Posted Apr 17, 2013 11:00 UTC (Wed) by jospoortvliet (subscriber, #33164) [Link]

So this is what is going to happen if you rewrite KMail.

You create a graphical mail application. Of course you need Calendaring, too. And contact management. And Todo. So, you develop these 4 applications. Maybe someone helps out, trows in a feed reader or such. You happily add features where needed but not too much, you want to keep it slim, hey!

Of course, you need to have access to the contacts in the mail application. The mail app can directly read the contacts that the contacts app has access to, too but to avoid clashes with the contact mini-app you use DBus so they talk to each other. And you want to be able to have the contacts in the Calendar so you have appointments with people. Again, IPC to the rescue. You build on and people ask if you can show the online status in chat in the mail app - so you don't have to mail them but talk to them by mail. That makes sense. Now performance becomes a bit of an issue, so you cache the contacts in the mail app, the calendar app and well, you need todo access in the calendar app so you cache the todo's there too. Oh and todo also needs to access contacts. But let's be clear: you're not doing anything weird, this stuff needs to be simple, understandable (for the newcomers) but also scale - that's why you need cache and some database stuff. After all, with today's email load of 6-8 GB of mail and hundreds of contacts, it has to have some serious performance.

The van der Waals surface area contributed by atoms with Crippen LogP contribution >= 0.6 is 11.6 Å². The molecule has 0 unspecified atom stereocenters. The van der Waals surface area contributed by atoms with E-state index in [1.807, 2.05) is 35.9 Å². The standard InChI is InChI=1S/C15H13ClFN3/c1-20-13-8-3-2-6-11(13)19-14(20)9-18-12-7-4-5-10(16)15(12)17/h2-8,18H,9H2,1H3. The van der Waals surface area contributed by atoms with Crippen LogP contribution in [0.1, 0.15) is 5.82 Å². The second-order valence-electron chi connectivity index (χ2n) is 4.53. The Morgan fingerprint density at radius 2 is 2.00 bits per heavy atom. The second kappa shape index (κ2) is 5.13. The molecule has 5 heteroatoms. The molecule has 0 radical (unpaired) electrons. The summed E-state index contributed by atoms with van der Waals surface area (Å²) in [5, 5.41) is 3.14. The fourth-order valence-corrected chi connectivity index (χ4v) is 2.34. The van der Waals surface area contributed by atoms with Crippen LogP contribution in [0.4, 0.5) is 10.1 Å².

By now, you have everything 3-4 times in memory and in 3-4 different databases and caches. So, as a good programmer, you decide to re-engineer this: you need a common storage for this data. That will allow you to do the same thing but a lot better.

So, you make a great plan, a proper new architecture and you get to work. Unfortunately, you depend on a group of volunteers. This work is difficult so only the most 'core' members can do it, and time moves on - people get busy with other things so you lose people. Meanwhile you have to maintain the old applications too, as the new architecture is still far from ready. So you device a way to slowly migrate things over, and hope people can either bite through the birthing pains or come and help you out. But they don't, they don't get why this was needed, claim that Claws does mail just fine, and you get little help. Meanwhile, you've missed every possible deadline, it is 2013, your mail client (now just a for-two-years neglected GUI) is getting old and has issues of its own and everybody yells at you that you suck for even TRYING to fix the architecture behind their apps.

Somehow, you ended up with Akonadi. sjees. And I hope you will have learned that, surprise, doping PIM properly is HARD. That's why KMail/Akonadi/KDEPIM has issues: they are trying to build a PROPERLY engineered solution which actually WORKS for what people in 2013 want to do and that is not easy. It requires a solution which is complicated, so it needs a lot of testing, bugfixing, looking for corner cases. And with just a handful of volunteers, that is not easy to do.

There are surely some 'basic' use cases out there where you can use an app here and an app there. It will work for you. Might need the occasional sacrificial chicken and handwaving and it won't work that great with your company infrastructure, but hey, it works for you.

If you want calendaring, contacts, todo and all that scale-able and with multiple accounts and identities and grouping and proper security and performance - say, the stuff a modern company will need for its 2000 employees, KDE PIM is the only game in town. Or, of course, Microsoft Outlook. Groupwise, maybe.

That is why Kolab, which has as its mission to finally fix the final pillar of Free Software on the Corporate Desktop (PIM), is now working on KDEPIM. They are testing and stabilizing it as their customers will need it. So a year or two from now, it'll be quite good for what you want to do. Until then, help is welcome. And Boudewijn's attitude is far better for getting it finally done than yours - uninformed ranting never got far.

Have a nice day.

Stephenson: hackweek9: Lightweight KDE Desktop project